The American left is comfortable with the idea of a dynamic and unequal system in terms of economic outcomes, provided everyone can be a part of it.
The cultural tensions that have dominated the American social landscape stem from the disjuncture that unfolded at the end of the 1960s. This disjuncture was the realisation of the relative geoeconomic decline of the United States, signposted by the ascent of Western Europe and Japan and the financial and political consequences of the Vietnam War debacle. This relative decline prompted the need to effectuate a reboot of the American economic system, which was duly implemented by Ronald Reagan during the 1980s. The merging of the American productive system with the world’s economy took place by means of the increased availability of petrodollars, which stemmed from the quadrupling of oil prices in the early 1970s and the shifting of the production base to the Far East.
This about-face turn coincided with a period of soul-searching, which examined the role of America as a land of liberty and its civilizational mission as the Leader of the Free World. This period of introspection resulted in the consolidation of a cultural formula that recreated the American political personality, entailing (1) the idea of the socio-cultural redistribution of goods and services through the inclusion of previously disenfranchised segments of society; and (2) the restriction of the quest of redressing societal imbalances to the cultural sphere.
This new cultural formula resulted in the entrenchment of pluralist politics, with the consequential partitioning of the public realm into non-intermingling spheres of political action. The lack of a dominant, pervasive countercultural paradigm entails the decollectivization of the societal space. The pluralist reordering of the cultural landscape reshaped the manner in which electoral politics are conducted in America. The coming to power of President Barack Obama was a momentous milestone in this process of the cultural realignment of the political sphere.
Nonetheless, the American political personality has not been affected by this cultural transition to a pluralist (albeit fragmented) political system. In essence, the American concept of freedom relies on keeping the public space as a palimpsest of different interest groups that are not necessarily in competition with one another.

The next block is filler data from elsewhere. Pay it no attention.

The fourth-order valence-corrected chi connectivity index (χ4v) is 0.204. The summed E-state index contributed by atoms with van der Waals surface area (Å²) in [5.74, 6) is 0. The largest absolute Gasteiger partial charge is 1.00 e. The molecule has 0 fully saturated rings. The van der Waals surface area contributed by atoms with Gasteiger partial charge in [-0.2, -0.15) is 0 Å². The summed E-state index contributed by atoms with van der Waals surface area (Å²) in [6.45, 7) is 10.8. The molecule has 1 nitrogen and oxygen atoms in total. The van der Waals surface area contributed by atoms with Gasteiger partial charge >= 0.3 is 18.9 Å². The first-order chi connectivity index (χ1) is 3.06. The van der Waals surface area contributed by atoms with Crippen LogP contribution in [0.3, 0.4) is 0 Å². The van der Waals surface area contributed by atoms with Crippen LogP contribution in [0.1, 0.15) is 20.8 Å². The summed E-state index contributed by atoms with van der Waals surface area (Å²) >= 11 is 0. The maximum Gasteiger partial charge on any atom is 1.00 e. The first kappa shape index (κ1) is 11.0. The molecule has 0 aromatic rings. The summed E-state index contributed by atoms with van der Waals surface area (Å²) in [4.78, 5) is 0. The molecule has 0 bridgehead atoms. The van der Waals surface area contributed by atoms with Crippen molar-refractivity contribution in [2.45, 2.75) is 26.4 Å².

The cultural shift described above facilitated the transition into a public space that is made up of a myriad of interest groups, whose voices had not been heard before the late 1960s. The cultural revolution taking place does not implicate the collectivization of the political space. Most importantly, none of the liberal/progressive causes working for the inclusion of putatively excluded societal groups seeks to alter the socio-economic system that gives America its unique place among nations.
The quest for socio-cultural amelioration does not go hand in hand with the endorsement of policies that would address the question of economic redistribution on a wholesale manner. This should reassure conservatives and libertarians. While the left works for top-down mandated socio-cultural improvement, their end game is the inclusion of the disenfranchised into the free market system.
Liberal Political Personality
Liberals and progressives are not challenging one of the main pillars of the American political personality: a socio-economic system where individuals resist the temptation of being the mass recipients of taxpayers’ dollars redistributed to the middle class. The cultural project of the American left, at least since the early 1970s, is comfortable with the idea of a dynamic and unequal system in terms of economic outcomes, provided everyone can be a part of it. In doing so, they perpetuate and enhance the promise of America as a land of freedom and opportunity.
Contact Dr. Nicolas Lewkowicz, PhD, FRHistS at his Facebook Profile or at Twitter: @DrNicLew